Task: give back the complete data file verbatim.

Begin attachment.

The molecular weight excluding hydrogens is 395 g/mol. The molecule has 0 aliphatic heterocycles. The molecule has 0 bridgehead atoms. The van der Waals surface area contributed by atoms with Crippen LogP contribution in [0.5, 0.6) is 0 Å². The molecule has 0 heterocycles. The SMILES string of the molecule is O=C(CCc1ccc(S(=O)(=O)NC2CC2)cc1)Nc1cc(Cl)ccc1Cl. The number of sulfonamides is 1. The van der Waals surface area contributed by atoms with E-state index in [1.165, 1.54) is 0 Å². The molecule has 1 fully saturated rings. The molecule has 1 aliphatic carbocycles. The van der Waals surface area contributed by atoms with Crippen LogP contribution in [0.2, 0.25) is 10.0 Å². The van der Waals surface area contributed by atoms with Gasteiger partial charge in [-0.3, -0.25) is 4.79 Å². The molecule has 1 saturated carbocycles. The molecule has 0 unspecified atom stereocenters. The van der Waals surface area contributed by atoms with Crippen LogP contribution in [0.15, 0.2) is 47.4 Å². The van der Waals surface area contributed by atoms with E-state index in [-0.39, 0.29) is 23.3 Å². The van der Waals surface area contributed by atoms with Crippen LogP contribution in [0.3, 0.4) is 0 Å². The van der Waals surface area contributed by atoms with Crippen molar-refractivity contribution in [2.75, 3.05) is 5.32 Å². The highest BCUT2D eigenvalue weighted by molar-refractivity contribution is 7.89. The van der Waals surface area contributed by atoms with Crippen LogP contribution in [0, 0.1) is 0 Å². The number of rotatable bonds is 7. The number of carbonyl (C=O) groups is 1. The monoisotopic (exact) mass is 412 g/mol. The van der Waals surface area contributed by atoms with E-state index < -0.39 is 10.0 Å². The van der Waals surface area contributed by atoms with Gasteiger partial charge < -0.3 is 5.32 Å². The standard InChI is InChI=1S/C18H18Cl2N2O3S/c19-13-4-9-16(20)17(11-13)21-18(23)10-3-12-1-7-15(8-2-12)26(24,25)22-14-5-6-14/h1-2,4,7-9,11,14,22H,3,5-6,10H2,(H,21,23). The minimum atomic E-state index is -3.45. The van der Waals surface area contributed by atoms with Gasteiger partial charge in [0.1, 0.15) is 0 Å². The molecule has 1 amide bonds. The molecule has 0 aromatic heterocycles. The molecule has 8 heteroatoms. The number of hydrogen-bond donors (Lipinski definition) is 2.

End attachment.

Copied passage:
The molecular weight excluding hydrogens is 395 g/mol. The molecule has 0 aliphatic heterocycles. The molecule has 0 bridgehead atoms. The van der Waals surface area contributed by atoms with Crippen LogP contribution in [0.5, 0.6) is 0 Å². The molecule has 0 heterocycles. The SMILES string of the molecule is O=C(CCc1ccc(S(=O)(=O)NC2CC2)cc1)Nc1cc(Cl)ccc1Cl. The number of sulfonamides is 1. The van der Waals surface area contributed by atoms with E-state index in [1.165, 1.54) is 0 Å². The molecule has 1 fully saturated rings. The molecule has 1 aliphatic carbocycles. The van der Waals surface area contributed by atoms with Crippen LogP contribution in [0.2, 0.25) is 10.0 Å². The van der Waals surface area contributed by atoms with Gasteiger partial charge in [-0.3, -0.25) is 4.79 Å². The molecule has 1 saturated carbocycles. The molecule has 0 unspecified atom stereocenters. The van der Waals surface area contributed by atoms with Crippen LogP contribution in [0.15, 0.2) is 47.4 Å². The van der Waals surface area contributed by atoms with E-state index in [-0.39, 0.29) is 23.3 Å². The van der Waals surface area contributed by atoms with Crippen LogP contribution in [0.3, 0.4) is 0 Å². The van der Waals surface area contributed by atoms with Crippen molar-refractivity contribution in [2.75, 3.05) is 5.32 Å². The highest BCUT2D eigenvalue weighted by molar-refractivity contribution is 7.89. The van der Waals surface area contributed by atoms with Crippen LogP contribution in [0, 0.1) is 0 Å². The number of rotatable bonds is 7. The number of carbonyl (C=O) groups is 1. The monoisotopic (exact) mass is 412 g/mol. The van der Waals surface area contributed by atoms with E-state index < -0.39 is 10.0 Å². The van der Waals surface area contributed by atoms with Gasteiger partial charge < -0.3 is 5.32 Å². The standard InChI is InChI=1S/C18H18Cl2N2O3S/c19-13-4-9-16(20)17(11-13)21-18(23)10-3-12-1-7-15(8-2-12)26(24,25)22-14-5-6-14/h1-2,4,7-9,11,14,22H,3,5-6,10H2,(H,21,23). The minimum atomic E-state index is -3.45. The van der Waals surface area contributed by atoms with Gasteiger partial charge in [0.1, 0.15) is 0 Å². The molecule has 1 amide bonds. The molecule has 0 aromatic heterocycles. The molecule has 8 heteroatoms. The number of hydrogen-bond donors (Lipinski definition) is 2.